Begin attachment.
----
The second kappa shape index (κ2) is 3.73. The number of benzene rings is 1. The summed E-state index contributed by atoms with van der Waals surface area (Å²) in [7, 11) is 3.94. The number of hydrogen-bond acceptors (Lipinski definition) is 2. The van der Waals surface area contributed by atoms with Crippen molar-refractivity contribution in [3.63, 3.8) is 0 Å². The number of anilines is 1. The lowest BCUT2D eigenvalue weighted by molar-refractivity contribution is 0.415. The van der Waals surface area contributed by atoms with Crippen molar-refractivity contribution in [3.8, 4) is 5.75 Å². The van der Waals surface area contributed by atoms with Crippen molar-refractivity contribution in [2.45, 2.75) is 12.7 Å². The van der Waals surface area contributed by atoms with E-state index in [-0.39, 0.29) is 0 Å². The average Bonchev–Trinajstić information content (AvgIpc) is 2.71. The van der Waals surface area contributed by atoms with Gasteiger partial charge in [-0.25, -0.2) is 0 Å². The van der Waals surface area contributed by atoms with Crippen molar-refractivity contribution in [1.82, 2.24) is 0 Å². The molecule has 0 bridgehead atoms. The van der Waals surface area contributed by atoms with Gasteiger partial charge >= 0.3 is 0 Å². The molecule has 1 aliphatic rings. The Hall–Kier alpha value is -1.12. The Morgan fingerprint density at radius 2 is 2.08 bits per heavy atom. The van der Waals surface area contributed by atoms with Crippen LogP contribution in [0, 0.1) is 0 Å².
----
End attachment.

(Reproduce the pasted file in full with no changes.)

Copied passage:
The second kappa shape index (κ2) is 3.73. The number of benzene rings is 1. The summed E-state index contributed by atoms with van der Waals surface area (Å²) in [7, 11) is 3.94. The number of hydrogen-bond acceptors (Lipinski definition) is 2. The van der Waals surface area contributed by atoms with Crippen molar-refractivity contribution in [3.63, 3.8) is 0 Å². The number of anilines is 1. The lowest BCUT2D eigenvalue weighted by molar-refractivity contribution is 0.415. The van der Waals surface area contributed by atoms with Crippen molar-refractivity contribution in [3.8, 4) is 5.75 Å². The van der Waals surface area contributed by atoms with Crippen molar-refractivity contribution in [2.45, 2.75) is 12.7 Å². The van der Waals surface area contributed by atoms with E-state index in [-0.39, 0.29) is 0 Å². The average Bonchev–Trinajstić information content (AvgIpc) is 2.71. The van der Waals surface area contributed by atoms with Gasteiger partial charge in [-0.25, -0.2) is 0 Å². The van der Waals surface area contributed by atoms with Crippen molar-refractivity contribution in [1.82, 2.24) is 0 Å². The molecule has 0 bridgehead atoms. The van der Waals surface area contributed by atoms with Gasteiger partial charge >= 0.3 is 0 Å². The molecule has 1 aliphatic rings. The Hall–Kier alpha value is -1.12. The Morgan fingerprint density at radius 2 is 2.08 bits per heavy atom. The van der Waals surface area contributed by atoms with Crippen LogP contribution in [0, 0.1) is 0 Å².